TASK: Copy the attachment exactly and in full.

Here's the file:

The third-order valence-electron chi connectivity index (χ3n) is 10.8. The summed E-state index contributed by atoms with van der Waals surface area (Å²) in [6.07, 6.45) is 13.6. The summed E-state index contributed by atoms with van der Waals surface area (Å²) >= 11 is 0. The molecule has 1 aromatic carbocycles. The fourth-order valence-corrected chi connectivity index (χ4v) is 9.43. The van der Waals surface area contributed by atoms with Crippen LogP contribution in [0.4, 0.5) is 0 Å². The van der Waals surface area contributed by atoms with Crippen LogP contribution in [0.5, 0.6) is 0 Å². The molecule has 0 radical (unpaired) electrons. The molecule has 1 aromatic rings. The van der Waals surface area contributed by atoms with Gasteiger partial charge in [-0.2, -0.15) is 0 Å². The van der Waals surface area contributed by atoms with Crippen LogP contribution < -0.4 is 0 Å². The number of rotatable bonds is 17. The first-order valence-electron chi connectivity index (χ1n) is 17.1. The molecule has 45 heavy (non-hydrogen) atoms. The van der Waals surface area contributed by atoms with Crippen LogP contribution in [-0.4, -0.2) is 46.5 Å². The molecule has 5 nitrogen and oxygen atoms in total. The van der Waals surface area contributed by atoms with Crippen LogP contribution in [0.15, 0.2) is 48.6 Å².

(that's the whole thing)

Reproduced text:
The third-order valence-electron chi connectivity index (χ3n) is 10.8. The summed E-state index contributed by atoms with van der Waals surface area (Å²) in [6.07, 6.45) is 13.6. The summed E-state index contributed by atoms with van der Waals surface area (Å²) >= 11 is 0. The molecule has 1 aromatic carbocycles. The fourth-order valence-corrected chi connectivity index (χ4v) is 9.43. The van der Waals surface area contributed by atoms with Crippen LogP contribution in [0.4, 0.5) is 0 Å². The van der Waals surface area contributed by atoms with Crippen LogP contribution in [0.5, 0.6) is 0 Å². The molecule has 0 radical (unpaired) electrons. The molecule has 1 aromatic rings. The van der Waals surface area contributed by atoms with Gasteiger partial charge in [-0.2, -0.15) is 0 Å². The van der Waals surface area contributed by atoms with Crippen LogP contribution < -0.4 is 0 Å². The number of rotatable bonds is 17. The first-order valence-electron chi connectivity index (χ1n) is 17.1. The molecule has 45 heavy (non-hydrogen) atoms. The van der Waals surface area contributed by atoms with Crippen LogP contribution in [-0.4, -0.2) is 46.5 Å². The molecule has 5 nitrogen and oxygen atoms in total. The van der Waals surface area contributed by atoms with Crippen LogP contribution in [0.15, 0.2) is 48.6 Å².